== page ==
The bears' working theory seems to be that turmoil in Europe and the slowdown in China will derail the U.S. recovery. This recovery has been nothing to write home about as is, and is headed for the famous "fiscal cliff" next year, as tax cuts expire and automatic budget cuts take effect.
In fact, exports account for just 13% of the U.S. GDP and just one-third of the economy's modest recent growth, so it would take a real collapse in overseas demand to stop the economy from continuing to slowly heal.
Unemployment remains unnaturally high, and housing prices at historically low levels relative to income and rental rates. Whoever is in power come November will have powerful incentives to keep homegrown austerity at bay, the more so given Europe's bad example.
A recession is more than just two quarters of negative GDP growth. It represents a sea change in expectations about future demand (leading businesses to retrench and lay off workers) and the direction of asset prices (spreading fear though capital markets).
The Great Recession featured both in spades, and the economy has yet to regain its equilibrium. But the pendulum has certainly begun to swing toward a reversal to the mean, and those swings rarely stop a third of the way through.
This entire hedge-fund shakeout has barely registered for Home Depot (HD), trading just 2% below the 11-year high reached on May 2. Fortune Brands Home & Security (FBHS) is less than 2% below a record it set the same day, after raising its annual sales and profit forecasts.
That's more telling about the economy's prospects -- and the market's -- than anything going on in Europe.
Europe ought to be the least of our worries.
"Usual suspects", you need to go read a history book. The Great Depression DID hit the whole world. Some European countries were affected more than others, and some longer than others, but they all took a big hit. Developing economies were decimated even worse.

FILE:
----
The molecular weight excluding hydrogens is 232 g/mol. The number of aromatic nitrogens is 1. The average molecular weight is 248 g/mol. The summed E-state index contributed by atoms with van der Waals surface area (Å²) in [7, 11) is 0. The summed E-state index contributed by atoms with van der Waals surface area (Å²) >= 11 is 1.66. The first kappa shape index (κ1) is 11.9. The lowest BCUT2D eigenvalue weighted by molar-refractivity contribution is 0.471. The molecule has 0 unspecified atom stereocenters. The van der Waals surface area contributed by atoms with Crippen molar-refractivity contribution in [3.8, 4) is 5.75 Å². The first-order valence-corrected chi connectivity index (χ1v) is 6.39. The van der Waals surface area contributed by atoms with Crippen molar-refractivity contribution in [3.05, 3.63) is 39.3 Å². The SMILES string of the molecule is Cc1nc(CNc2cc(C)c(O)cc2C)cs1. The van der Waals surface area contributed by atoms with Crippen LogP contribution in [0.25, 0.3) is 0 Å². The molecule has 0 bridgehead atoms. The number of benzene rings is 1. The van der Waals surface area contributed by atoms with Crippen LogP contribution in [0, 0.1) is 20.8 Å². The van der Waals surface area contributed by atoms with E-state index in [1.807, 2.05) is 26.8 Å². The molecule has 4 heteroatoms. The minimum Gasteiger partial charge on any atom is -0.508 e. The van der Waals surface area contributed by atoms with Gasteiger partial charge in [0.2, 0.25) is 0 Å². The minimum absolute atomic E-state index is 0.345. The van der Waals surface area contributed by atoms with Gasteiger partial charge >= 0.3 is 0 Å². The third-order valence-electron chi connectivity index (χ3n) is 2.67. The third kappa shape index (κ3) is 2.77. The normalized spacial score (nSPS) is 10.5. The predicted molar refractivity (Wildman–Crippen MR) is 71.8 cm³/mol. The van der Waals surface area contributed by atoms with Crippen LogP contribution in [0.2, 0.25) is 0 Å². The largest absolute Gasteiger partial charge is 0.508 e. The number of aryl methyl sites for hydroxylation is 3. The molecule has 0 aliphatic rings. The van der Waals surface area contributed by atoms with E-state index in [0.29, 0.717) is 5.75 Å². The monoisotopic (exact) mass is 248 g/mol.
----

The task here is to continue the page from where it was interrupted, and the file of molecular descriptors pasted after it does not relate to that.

Also the "Great Recession" so far is nowhere near the Great Depression--but things can get worse from here. We'll see if it goes so far, or further. Right now, saying that "this is the worst recession since the Great Depression" is like taking a truckload of dynamite out to the old atom bomb testing ground and blowing it up, then saying that it's the biggest explosion there since the atom bomb. It's literally a true statement, but doesn't convey truth.
Actually, the assertion that "Greece has been written off" is not really true. True, the debt-reduction deal wrote off a large percentage, but only on some of their bonds. That didn't apply to a lot of Greek bonds--those held by the ECB for instance. The way the Greeks are going, this is going to impact the ECB balance sheet much worse, and bodes badly for the future of Portuguese, Spanish, Italian, and even Irish bonds.
Ironically, this will lead to even greater Greek austerity. They are in the process of negating the debt deal they just made, so they are going to default, which will mean no more borrowing from any sensible lender. So they are going to have to balance their books even if they default on the debt, which will be more austerity than they had agreed to before in the debt deal.
"the far left bent of the Money Show"
Ha ha, that's one of the funniest things I've ever read, insane. Just read those words, smh